I recently told Mom that I took her artistic abilities for granted until I tried to make a witch's hat for my daughter, Heidi, the Halloween when she was two. I tried and tried, but it wasn't working. How hard could it be? All you needed was black construction paper and tape. I finally called Mom, and she told me to come over. She made it so fast and made it look so easy, but she was always doing things like that.
I think Mom was the only person in our family, besides me, who wasn’t afraid of heights. So, she rode the Tilt-A-Whirl with me at amusement parks. That was something she shared just with me.
Mom grew up in Marion, North Carolina. She had three brothers and spent many enjoyable days at her Grandmother Hennessee's farm in the North Cove area above Marion. She would ride the train up there and spend the day with her grandmother, and sometimes even overnight.
Mom told us lots of stories about her childhood. Our favorite one was a Christmas story. In most homes if you say The Christmas Story most people think of the birth of Jesus or Twas the Night Before Christmas. Those were part of our Christmases, but our family had a third Christmas story. It centered around the year Mom wanted a little red scooter. A few days before Christmas, she came home and discovered her father had installed a wood stove in the fireplace. Horrors! How would Santa bring her the red scooter? If you ask any of her children, and most of her grandchildren, they can tell you the story.
She shot her brother, Bob.
I can still see my Uncle Bob pointing to a dent in his forehead and saying, “Babs shot me right here.” One night, after they had all gone to bed, her brothers, Bill and Bob, needed to go to the bathroom. Mom wanted to go with them because she was afraid to stay in the room by herself. They told her she couldn’t go, and they gave her a gun, probably a BB gun (remember this was the 1930s). They told her to shoot anyone who came in the room, and they set up a signal so she wouldn’t shoot them. Well, I don’t know if they really didn’t think she’d shoot or if they just forgot the signal, but they didn’t use it. And Mom shot Bob.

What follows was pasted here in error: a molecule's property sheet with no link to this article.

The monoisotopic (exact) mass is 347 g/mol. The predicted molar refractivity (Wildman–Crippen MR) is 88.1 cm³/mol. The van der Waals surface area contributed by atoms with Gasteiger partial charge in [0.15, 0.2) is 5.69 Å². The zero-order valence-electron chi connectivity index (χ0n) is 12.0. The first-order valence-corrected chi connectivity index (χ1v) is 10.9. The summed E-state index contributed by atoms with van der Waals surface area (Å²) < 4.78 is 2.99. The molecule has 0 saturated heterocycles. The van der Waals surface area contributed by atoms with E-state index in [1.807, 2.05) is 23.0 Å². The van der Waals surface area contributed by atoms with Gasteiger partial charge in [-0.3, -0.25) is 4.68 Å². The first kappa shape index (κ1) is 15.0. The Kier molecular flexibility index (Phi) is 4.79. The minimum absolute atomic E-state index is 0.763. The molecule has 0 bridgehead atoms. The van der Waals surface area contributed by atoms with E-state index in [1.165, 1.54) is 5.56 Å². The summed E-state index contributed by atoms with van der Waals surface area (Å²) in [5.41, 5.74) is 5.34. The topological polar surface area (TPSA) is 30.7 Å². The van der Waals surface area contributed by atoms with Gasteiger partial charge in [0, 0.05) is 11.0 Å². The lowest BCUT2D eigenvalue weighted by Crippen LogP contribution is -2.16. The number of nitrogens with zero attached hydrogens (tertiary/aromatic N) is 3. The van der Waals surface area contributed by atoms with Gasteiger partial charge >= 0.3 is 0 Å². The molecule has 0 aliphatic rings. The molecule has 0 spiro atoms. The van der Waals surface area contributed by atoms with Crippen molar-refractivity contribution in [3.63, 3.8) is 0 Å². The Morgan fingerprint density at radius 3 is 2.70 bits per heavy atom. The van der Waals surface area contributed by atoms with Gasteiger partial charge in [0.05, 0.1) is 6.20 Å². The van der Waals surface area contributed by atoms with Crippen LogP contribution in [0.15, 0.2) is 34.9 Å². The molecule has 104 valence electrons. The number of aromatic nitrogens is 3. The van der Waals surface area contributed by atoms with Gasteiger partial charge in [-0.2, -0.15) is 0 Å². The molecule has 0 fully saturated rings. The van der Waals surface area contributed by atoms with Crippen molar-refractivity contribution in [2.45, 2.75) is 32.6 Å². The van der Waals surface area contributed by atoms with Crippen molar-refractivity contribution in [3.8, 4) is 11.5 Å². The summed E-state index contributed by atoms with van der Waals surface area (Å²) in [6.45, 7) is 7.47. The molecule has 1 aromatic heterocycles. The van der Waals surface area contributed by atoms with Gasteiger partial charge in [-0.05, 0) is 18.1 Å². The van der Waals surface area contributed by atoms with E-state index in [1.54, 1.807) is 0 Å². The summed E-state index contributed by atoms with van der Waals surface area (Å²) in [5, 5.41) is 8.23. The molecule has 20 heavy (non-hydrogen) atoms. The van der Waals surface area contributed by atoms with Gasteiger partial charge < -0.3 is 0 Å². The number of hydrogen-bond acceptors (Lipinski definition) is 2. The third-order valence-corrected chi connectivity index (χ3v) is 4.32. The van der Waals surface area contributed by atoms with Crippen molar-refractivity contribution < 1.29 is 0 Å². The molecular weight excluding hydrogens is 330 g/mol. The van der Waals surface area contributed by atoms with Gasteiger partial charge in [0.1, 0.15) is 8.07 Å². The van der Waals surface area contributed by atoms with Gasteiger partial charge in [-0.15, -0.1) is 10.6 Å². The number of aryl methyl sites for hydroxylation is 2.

Their mother always made her children pick aswitch for their punishment. One time, Uncle Bill brought in a branch so large it was almost a tree. He laid it down on the table and smirked at his mother then sauntered out of the room. My grandmother grabbed that tree and whipped him from across the room. Reportedly, it was the worst spanking Bill ever got.
These are some of the stories she would tell us. Mom loved to tell us stories and we begged to hear them over and over.
She told me once that she wanted to be a brain surgeon, but that wasn’t a path women took back then. Early teachers discouraged her because she was a woman. She graduated from Limestone with a Bachelors degree in Sociology. Henry thinks it was a double major with History. We’re not sure, but I do know she got a degree in Sociology.
After college, she worked for the Department of Social Services in NC. Primarily, she went out to people in rural areas. The guys she dated wanted her to carry a gun. She told me some stories about her job, so I understand why they thought a gun was necessary. Maybe because she shot Bob, or maybe because Mom cared about people, but Mom refused to carry a gun. She saw everyone as an individual, someone who had value.
One of the things Mom taught me was my bedtime prayer. As I mentioned earlier, Mom changed things to fit her. You all know it: Now I lay me down to sleep.
Well, Mom changed the third line: If I should die before I wake
I don’t remember how old I was before I realized she had changed it, but I did ask her why. She said she couldn’t bring herself to teach a child to pray about dying. I like her version so much better and have taught it to my children and my granddaughter. It goes like this:
Now I lay me down to sleep
I pray the Lord my soul to keep.
Watch me through the starry night
And wake me when the sun shines bright
Mom, I am sure the Son shone bright on you last Thursday, January 9, when you awoke new in heaven. We love you.